Lisa Bertrand, of St. Louis, felt sad and alone after her pregnancy ended at nine weeks. Her friends and family tried to be supportive, but some of their remarks were piercing and painful. "One friend said, 'The baby must have had a lot of problems,'" she recalls. "To me, it sounded like she was saying, 'It probably wasn't a perfect baby, and so what's there to be so upset about?'" What helped was talking to a friend who cried with Bertrand when she told her the news. "That friend really understood how I felt, and I ended up being the one reassuring her, saying, 'Don't worry; I'll be okay,'" Bertrand said.
No matter how clunky their reaction, most people genuinely want to make a friend who's lost a baby feel better. "Even the most insensitive things that pop out of their mouth are usually motivated by an impulse to make everything okay," says Ann Douglas, author of The Mother of All Pregnancy Books. With a miscarriage, what often gets minimized is the depth of the loss -- or at least that's how it can feel to someone who is hurting. "Even a very early miscarriage is the loss of a baby, and that causes grief," Douglas says. In addition, a woman who loses a pregnancy often feels guilty, as if it's somehow her fault. Friends who don't acknowledge what happened can compound that feeling. "If you aren't sure what to say, just say, 'I'm so sorry,'" suggests Douglas. "It might seem generic, but in most cases, it's the most appropriate thing to tell someone."
My friend Sarah separated from her husband when their son was 4, and she was stunned when a casual acquaintance reacted to the news with a cluck of the tongue. "She said, 'Oh, your poor kid' -- as if I hadn't thought of him in all of this!" When Katie Allison Granju, of Knoxville, Tennessee, first told people she was parting with her husband after three kids and 13 years of marriage, a clueless friend asked, "Have you considered counseling?"
The common thread in these reactions is the assumption that a friend who's getting divorced is overlooking something. But odds are that she's been considering this move carefully for a long time. No matter how resolved she is about her decision, though, a divorce still brings out all sorts of feelings: anger, guilt, shame, sometimes even a sense of relief. "The best thing you can do is listen," says Randi E. Platt, a psychologist in private practice in Philadelphia. "Emotions run high when a marriage breaks up, and your friend needs someone who can help her deal with her feelings."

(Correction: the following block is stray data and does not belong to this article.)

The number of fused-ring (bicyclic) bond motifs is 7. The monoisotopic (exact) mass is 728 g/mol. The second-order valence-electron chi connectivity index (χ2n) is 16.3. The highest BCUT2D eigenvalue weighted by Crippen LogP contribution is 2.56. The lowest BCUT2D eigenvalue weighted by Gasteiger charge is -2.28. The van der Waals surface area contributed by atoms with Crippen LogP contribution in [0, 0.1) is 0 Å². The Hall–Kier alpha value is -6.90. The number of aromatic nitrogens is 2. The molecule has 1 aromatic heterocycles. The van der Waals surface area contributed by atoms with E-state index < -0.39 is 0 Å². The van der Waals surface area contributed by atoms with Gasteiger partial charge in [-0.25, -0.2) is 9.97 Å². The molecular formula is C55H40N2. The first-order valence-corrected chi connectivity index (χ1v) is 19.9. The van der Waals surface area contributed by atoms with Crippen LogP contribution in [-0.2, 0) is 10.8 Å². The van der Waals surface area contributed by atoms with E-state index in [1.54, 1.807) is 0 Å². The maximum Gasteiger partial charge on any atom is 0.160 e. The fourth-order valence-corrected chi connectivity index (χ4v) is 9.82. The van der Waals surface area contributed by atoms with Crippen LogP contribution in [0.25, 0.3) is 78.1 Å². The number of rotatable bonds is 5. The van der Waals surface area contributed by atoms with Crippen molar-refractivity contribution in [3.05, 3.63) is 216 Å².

When Andrea Young, of Richardson, Texas, grappled with infertility she heard all the classics: "Just relax and you'll get pregnant." "My brother's friend's wife took vitamin E and finally got pregnant." "You could always adopt." She got so used to these kinds of comments that she almost became numb to them. "But some really stung, especially ones that implied infertility was a weakness on my part," Young recalls.
If you haven't dealt with infertility, it's hard to understand how consuming and emotionally challenging it can be. Someone who can't conceive often finds it tough to be around pregnant women and new moms -- and her feelings of self-esteem are probably at an all-time low. Infertility can put a strain on a couple's relationship, and the medical treatment itself causes emotional ups and downs. "It's important to be extremely sensitive to how difficult the situation is for your friend," Platt says. If she wants to share details of the ordeal, be available to listen. But if she doesn't offer information, don't pry. Above all, take cues from her about what kind of situations she can -- and can't -- handle.
Melinda Wenner Bradley, of Glen Mills, Pennsylvania, was shocked by how one woman reacted when she told her that her toddler had cancer. "She said, 'Aren't you terrified?' right there in front of my older child," Bradley recalls. "What I wanted to say was, 'No, I don't have time to be terrified. And even if I was, I wouldn't want my kids to know.'" Now that her son's prognosis is good, she encounters people who talk about how relieved she must be that his illness is over. "I know they mean well," Bradley says. "But the reality is, cancer isn't ever over. He'll be undergoing tests every few months for years."
People are usually eager to help when a friend is dealing with a medical crisis. But unless offers of help are specific, they can be overwhelming. Since your pal will be spending a lot of time at doctors' appointments and the hospital, let her know exactly what you can do: pick up her other kids at school, deliver a hot meal for the family, or send an e-mail update to friends she doesn't have time to contact. She'll need emotional support as well, so tell her you're available if she wants to talk. And make sure she knows that your offer to help is not a one-time thing. "Be there for her on an ongoing basis," Douglas says. "It takes months -- even years -- for people to come to terms with a major event like a seriously ill child. Your friend will appreciate having your support over the long term."
If you're going through a crisis, and someone makes a remark you find inappropriate, you have every right to cut the encounter short, says Susan O'Doherty, PhD, a psychologist in Brooklyn. Say something like, "Thanks for your concern," and then change the subject. Or, if you're comfortable being more direct, say, "I'm sorry, I don't really feel like talking about this."
Originally published in the July 2008 issue of Parents magazine.